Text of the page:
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Nevada pays $2.85M to woman wrongly imprisoned for decades

1 year 11 months 2 weeks ago Tuesday, October 13 2020 Oct 13, 2020 October 13, 2020 6:24 AM October 13, 2020 in News
Source: Associated Press
Cathy Woods, imprisoned for nearly 34 years for a crime she didn't commit, was exonerated by DNA evidence at the age of 70 and now, Nevada along with the cities of Reno and Shreveport will pay her nearly $6 million for the error.

RENO, Nev. (AP) — Nevada is paying another $2.85 million to a woman who spent almost 34 years in prison for a murder she didn’t commit before she was exonerated by DNA evidence, the state attorney general announced Monday.

Cathy Woods, now 70, also received a Certificate of Innocence in the 1976 murder of a University of Nevada, Reno student, Attorney General Aaron Ford said in a statement. He said the settlement was approved Friday by a state court judge in Reno.

“Ms. Woods has been declared an innocent woman and will receive compensation for the years of freedom she lost,” Ford said.

Woods was the longest-ever wrongfully incarcerated woman in U.S. history, according to the National Registry of Exonerations. She now lives near Anacortes, Washington.

She received a separate $3 million settlement from Washoe County in 2019 and $3 million in August from the cities of Reno and Shreveport, Louisiana.

She is the second former Nevada inmate compensated under a law passed by state lawmakers in 2019 allowing for payment to people wrongfully convicted of a crime.

DeMarlo Berry, 45, received $2.25 million and an innocence certificate in August after serving more than 22 years in prison in the 1994 killing of a fast-food restaurant manager in Las Vegas. Another inmate already serving a life sentence for a separate murder confessed to the killing, and a former jailhouse informant recanted testimony that Berry told him he was guilty.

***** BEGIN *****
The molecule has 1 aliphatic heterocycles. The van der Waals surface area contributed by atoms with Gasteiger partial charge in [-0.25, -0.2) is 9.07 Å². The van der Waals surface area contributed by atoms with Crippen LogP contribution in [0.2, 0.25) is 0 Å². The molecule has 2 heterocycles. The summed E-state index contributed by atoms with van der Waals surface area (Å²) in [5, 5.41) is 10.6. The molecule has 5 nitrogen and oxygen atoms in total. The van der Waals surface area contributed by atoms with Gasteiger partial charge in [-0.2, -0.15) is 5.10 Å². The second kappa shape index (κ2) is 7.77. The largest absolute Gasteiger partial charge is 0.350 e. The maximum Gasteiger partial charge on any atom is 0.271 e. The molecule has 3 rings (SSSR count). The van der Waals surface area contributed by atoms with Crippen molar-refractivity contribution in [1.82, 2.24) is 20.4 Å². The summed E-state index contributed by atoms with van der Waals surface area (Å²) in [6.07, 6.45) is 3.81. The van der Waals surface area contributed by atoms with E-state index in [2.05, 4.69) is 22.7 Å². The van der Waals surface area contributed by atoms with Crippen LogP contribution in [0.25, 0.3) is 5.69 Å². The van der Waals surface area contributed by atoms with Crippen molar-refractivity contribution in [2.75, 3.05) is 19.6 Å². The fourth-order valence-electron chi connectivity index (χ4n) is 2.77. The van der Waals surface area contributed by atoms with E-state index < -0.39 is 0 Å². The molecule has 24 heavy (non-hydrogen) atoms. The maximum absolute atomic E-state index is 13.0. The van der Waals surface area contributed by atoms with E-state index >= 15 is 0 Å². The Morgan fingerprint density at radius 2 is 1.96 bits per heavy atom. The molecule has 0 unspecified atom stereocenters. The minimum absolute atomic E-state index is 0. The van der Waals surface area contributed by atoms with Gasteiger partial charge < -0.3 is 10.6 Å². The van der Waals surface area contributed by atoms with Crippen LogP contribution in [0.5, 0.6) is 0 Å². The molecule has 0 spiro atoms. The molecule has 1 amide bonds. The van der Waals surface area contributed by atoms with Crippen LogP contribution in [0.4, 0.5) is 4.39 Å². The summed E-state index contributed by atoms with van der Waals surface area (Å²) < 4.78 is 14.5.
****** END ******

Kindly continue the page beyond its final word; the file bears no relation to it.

Woods also used the name Anita Carter. She was 26 and worked as a bartender when Michelle Mitchell, 19, was found in a garage near the UNR campus with her throat slashed and her hands tied, according to the exonerations registry.

Woods moved about a year later to Louisiana, where in 1979 she told a counselor at a psychiatric hospital about the slaying of a girl named Michelle in Reno. Woods was tried in Nevada and convicted of murder in 1980. The state Supreme Court overturned that case but Woods was convicted again in 1985.

She was released from prison in 2014 after DNA from a cigarette found near the murder scene linked Oregon inmate Rodney Halbower to Mitchell’s death. Halbower is serving life in prison for two other murders in the San Francisco Bay Area the same year Mitchell was killed.

Woods sued for damages from the state, county, cities and former detectives she accused of coercing a fabricated confession while she was a psychiatric patient in Louisiana.

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